In other embodiments, when a negative response for a retry query is received for a Gen-3 message, the reconciliation agent 127 may determine whether a maximum number of retry attempts has been reached. If the maximum number of retry attempts has not been reached, the reconciliation may periodically contact the reconciliation application 146 of the archive 140 and issue further retry queries for the unconfirmed message until the maximum number of attempts is reached.

When a message cannot be confirmed, the reconciliation agent 127 may perform remediation of the unconfirmed message by resubmitting the unconfirmed message to the archive 140. In some embodiments, the reconciliation agent 127 may perform remediation of the unconfirmed message when the maximum latency or maximum number of retry attempts has been reached. In other embodiments, there may be no maximum latency or maximum number of retry attempts, and the reconciliation agent 127 may begin remediation upon the failure of a single retry attempt. For example, if the first retry attempt for a Gen-3 message fails, the reconciliation agent 127 may being remediation for the message immediately upon receiving a negative response from the archive 140.

Until it is confirmed that a particular message is archived, the unconfirmed message remains in the message storage 310 to guarantee its availability. According to various embodiments, the reconciliation agent 127 may resubmit the unconfirmed message to the archive 140 and keep a copy of the unconfirmed message in the message storage 310. After the unconfirmed message is resubmitted to the archive 140, the reconciliation process may begin again until it is confirmed that the particular message is archived.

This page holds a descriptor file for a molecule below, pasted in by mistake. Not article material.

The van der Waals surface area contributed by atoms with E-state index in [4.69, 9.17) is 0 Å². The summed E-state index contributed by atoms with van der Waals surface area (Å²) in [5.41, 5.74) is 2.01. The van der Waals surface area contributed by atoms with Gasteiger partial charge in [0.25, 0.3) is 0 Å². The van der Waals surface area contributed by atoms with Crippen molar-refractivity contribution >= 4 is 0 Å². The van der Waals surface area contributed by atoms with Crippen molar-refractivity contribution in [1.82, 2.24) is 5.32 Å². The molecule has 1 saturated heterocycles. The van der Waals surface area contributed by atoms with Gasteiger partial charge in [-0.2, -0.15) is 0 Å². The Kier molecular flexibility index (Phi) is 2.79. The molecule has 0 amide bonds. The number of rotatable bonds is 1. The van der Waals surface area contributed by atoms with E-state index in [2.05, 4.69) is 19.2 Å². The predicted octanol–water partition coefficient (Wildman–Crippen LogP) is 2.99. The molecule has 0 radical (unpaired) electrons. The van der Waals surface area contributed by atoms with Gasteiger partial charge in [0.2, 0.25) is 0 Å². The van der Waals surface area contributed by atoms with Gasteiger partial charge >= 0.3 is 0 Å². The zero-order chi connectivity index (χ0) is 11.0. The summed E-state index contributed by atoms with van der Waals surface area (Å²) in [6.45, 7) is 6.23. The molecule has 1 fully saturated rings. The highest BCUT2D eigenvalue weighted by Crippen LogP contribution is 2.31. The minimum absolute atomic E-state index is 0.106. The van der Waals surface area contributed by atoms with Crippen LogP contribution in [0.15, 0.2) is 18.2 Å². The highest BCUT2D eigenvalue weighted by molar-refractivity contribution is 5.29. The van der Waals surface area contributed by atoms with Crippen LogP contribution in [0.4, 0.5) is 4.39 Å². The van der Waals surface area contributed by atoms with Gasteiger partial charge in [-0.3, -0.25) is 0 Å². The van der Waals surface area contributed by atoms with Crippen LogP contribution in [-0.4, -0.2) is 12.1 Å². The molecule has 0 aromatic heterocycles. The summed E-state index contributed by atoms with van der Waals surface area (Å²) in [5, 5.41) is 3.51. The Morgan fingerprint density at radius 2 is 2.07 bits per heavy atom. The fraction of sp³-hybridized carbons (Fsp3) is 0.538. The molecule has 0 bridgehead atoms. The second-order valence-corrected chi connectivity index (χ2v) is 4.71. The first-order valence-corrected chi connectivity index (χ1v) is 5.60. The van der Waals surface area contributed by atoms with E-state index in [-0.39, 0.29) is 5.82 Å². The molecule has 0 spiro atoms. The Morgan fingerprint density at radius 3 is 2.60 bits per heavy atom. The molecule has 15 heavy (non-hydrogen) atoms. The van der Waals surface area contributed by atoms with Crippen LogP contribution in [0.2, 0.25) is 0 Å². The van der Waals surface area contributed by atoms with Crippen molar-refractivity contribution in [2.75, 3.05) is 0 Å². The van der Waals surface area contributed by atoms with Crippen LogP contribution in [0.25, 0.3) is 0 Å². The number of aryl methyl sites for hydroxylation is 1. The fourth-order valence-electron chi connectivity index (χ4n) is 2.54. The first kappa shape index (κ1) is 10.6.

If a particular message cannot be reconciled after several resubmission attempts, intervention may be needed. According to various embodiments, upon the failure of remediation such as the failure of a certain number of resubmission attempts, the reconciliation agent 127 may generate and send an alert. For example, if reconciliation fails after several resubmission attempts, an alert may be sent to an administrator of the generating e-mail system informing the administrator of the problem and that some manual process is needed to resolve the problem. It can be appreciated that even when a particular message cannot be reconciled, the message remains in the message storage 310 to guarantee its availability.

FIG. 5 illustrates one embodiment of a message flow 500 suitable for practicing the various embodiments. As shown, the message flow 500 may involve the exchange of messages 501-509 between an e-mail server 110 and an archive 140. In some implementations, the messages 501-509 are sent and received by the journaling agent 125, the reconciliation agent 127, the journaling application 144, and the reconciliation application 146, as described above. The embodiments, however, are not limited to such implementations. Furthermore, while the example illustrated in FIG. 5 includes a particular set of messages, it can be appreciated that the message flow 500 provides an exemplary implementation of the general functionality. It is to be understood that alternative or additional messages may be included and that some messages may be omitted depending on the particular implementation.